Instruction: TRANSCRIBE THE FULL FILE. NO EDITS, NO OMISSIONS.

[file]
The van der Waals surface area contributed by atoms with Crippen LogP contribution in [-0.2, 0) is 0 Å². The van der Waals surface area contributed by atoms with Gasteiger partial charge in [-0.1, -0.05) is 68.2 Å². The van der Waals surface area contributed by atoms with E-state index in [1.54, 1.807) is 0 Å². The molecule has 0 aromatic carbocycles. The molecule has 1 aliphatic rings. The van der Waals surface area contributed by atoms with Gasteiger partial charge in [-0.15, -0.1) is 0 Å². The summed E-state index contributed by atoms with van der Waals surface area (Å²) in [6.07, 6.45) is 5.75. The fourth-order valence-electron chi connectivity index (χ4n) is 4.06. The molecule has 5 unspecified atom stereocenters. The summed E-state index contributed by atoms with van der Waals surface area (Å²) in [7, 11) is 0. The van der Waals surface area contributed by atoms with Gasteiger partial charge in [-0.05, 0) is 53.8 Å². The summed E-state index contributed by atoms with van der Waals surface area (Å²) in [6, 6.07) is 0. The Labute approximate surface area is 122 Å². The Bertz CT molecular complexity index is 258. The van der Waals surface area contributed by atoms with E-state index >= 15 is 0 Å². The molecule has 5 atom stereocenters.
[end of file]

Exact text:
The van der Waals surface area contributed by atoms with Crippen LogP contribution in [-0.2, 0) is 0 Å². The van der Waals surface area contributed by atoms with Gasteiger partial charge in [-0.1, -0.05) is 68.2 Å². The van der Waals surface area contributed by atoms with E-state index in [1.54, 1.807) is 0 Å². The molecule has 0 aromatic carbocycles. The molecule has 1 aliphatic rings. The van der Waals surface area contributed by atoms with Gasteiger partial charge in [-0.15, -0.1) is 0 Å². The summed E-state index contributed by atoms with van der Waals surface area (Å²) in [6.07, 6.45) is 5.75. The fourth-order valence-electron chi connectivity index (χ4n) is 4.06. The molecule has 5 unspecified atom stereocenters. The summed E-state index contributed by atoms with van der Waals surface area (Å²) in [7, 11) is 0. The van der Waals surface area contributed by atoms with Gasteiger partial charge in [-0.05, 0) is 53.8 Å². The summed E-state index contributed by atoms with van der Waals surface area (Å²) in [6, 6.07) is 0. The Labute approximate surface area is 122 Å². The Bertz CT molecular complexity index is 258. The van der Waals surface area contributed by atoms with E-state index >= 15 is 0 Å². The molecule has 5 atom stereocenters.